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No respite for the hungry poor

Razia and her family wonder where their next meal will come from
Razia and her family wonder where their next meal will come from (Kamila Hyat/IRIN)

Razia, a widow from Lahore, looks after three daughters under 15 on a monthly income of Rs 5,000 (about US$60) earned by washing clothes, and like many others she is finding it increasingly difficult to feed her family.



Last month, during Ramadan, she could buy a subsidized 10kg sack of flour at Rs 175 ($2), but prices have now returned to their pre-Ramadan level of Rs 550 ($6.6) per 20kg bag. Other items sold at subsidized rates for Ramadan are also up, she said.



"I bought sugar at Rs 50 [60 US cents] a kilogram from government utility stores last month. Now I pay Rs 60 or more," Razia told IRIN. Like most families, sugar is an essential item for her household. "We use it for tea, and without sweet tea it is hard to get through the day," she said.



Taking note of the hardship caused by soaring sugar prices, Pakistan’s Supreme Court, has ordered sugar to be sold at Rs 40 [48 US cents] a kilogram pending a decision on the matter by a special commission.



“This is a good move by the court. It may offer some relief. Already, because flour is so expensive, we eat less,” said Nazeer Ahmed, 60, a rickshaw driver, adding: "All of us, including my three children, sometimes go to bed with just a mouthful of bread and pickles."



“Food items are costlier, so people are buying less. For example, a dozen eggs which cost around Rs 35 last year, cost Rs 60 this year,” Manzoor Abbas, a shopkeeper at a Lahore market, told IRIN.













Feeding families is tougher than ever before

Kamila Hyat/IRIN
Feeding families is tougher than ever before
http://www.irinnews.org/photo.aspx
Wednesday, December 24, 2008
Food warehouses hit by floods
Feeding families is tougher than ever before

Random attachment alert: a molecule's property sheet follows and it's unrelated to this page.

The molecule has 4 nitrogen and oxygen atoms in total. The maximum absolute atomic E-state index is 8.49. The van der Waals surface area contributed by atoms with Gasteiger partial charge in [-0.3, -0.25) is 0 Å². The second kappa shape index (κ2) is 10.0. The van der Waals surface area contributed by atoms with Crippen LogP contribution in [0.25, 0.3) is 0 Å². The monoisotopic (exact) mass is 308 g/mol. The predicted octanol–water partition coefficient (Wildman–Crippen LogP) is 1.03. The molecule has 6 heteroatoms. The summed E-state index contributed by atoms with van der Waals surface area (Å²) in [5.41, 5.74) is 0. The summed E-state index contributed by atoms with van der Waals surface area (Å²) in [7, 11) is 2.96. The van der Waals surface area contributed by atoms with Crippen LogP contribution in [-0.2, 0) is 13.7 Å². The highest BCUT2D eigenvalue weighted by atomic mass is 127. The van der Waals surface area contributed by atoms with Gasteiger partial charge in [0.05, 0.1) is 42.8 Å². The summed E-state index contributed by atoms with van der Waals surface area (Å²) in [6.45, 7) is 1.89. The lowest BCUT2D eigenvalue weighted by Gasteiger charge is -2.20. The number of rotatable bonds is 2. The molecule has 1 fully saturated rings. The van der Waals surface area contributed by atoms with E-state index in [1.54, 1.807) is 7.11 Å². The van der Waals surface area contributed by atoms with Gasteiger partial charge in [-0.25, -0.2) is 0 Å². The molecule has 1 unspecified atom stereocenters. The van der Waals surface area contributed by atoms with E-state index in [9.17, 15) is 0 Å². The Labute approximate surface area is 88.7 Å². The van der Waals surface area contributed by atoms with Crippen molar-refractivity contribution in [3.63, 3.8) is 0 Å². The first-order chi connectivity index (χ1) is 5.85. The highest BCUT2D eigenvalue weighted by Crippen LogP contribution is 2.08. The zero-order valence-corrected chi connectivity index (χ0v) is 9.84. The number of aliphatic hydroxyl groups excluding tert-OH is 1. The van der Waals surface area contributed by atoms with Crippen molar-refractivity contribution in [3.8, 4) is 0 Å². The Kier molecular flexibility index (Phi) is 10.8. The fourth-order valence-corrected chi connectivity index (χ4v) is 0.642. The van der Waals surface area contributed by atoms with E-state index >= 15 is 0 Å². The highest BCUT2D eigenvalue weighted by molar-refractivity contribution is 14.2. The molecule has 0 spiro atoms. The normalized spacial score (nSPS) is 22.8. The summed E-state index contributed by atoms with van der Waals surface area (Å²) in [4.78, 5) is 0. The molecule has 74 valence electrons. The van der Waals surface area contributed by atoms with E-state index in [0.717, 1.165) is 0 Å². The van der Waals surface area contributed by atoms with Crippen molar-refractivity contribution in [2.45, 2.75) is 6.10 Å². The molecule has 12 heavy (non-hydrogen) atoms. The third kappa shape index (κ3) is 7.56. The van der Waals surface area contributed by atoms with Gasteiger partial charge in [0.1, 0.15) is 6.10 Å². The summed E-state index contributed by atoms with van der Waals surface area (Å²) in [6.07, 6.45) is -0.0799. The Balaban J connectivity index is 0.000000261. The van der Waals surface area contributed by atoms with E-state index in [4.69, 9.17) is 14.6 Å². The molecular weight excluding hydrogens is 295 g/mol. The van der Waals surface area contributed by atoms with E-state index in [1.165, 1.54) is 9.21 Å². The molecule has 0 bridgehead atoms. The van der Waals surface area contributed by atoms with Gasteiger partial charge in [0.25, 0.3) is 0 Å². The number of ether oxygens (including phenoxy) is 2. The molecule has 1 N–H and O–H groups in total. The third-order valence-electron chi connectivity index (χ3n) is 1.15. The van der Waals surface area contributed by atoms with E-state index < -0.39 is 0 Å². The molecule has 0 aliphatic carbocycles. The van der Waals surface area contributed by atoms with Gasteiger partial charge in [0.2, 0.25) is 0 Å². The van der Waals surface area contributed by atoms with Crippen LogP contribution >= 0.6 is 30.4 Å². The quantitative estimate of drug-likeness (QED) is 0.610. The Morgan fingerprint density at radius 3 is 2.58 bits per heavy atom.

Photo: Kamila Hyat/IRIN
Feeding families is tougher than ever before

“Alarming”




According to the Washington-based International Food Policy Research Institute, levels of hunger in Pakistan are “alarming”.



A recent incident in Karachi is illustrative of people’s desperation: Twenty women and girls, who had gone with hundreds of others to take advantage of free flour being distributed by a shopkeeper, died in a stampede



The government’s Consumer Price Index (CPI) showed prices in July and August were up 10.93 percent on the same period last year. Annual food inflation at the end of August was 10.59 percent, according to the CPI, and perishable items had gone up 17.27 percent.



Corruption?



There is also a debate about how many people benefited from subsidized food schemes during Ramadan. “Hardly 25-30 percent of the targeted population in Sindh Province was able to benefit from the cheap flour scheme, because there was a lot of corruption and mismanagement,” Muhammad Yousuf, chairman of the Pakistan Flour Mills Association in the southern province, told the media in Karachi.



“Measures to provide relief to the poor by supplying food items… free or at concessional rates, are good as responses to unforeseen disasters… [but] they cannot be recommended as a solution to permanent problems such as poverty,” said I. A. Rehman, secretary-general of the autonomous Human Rights Commission of Pakistan. New policies were needed to eradicate poverty, avoid anarchy and offer permanent solutions, he said.



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This article was produced by IRIN News while it was part of the United Nations Office for the Coordination of Humanitarian Affairs. Please send queries on copyright or liability to the UN. For more information: https://shop.un.org/rights-permissions

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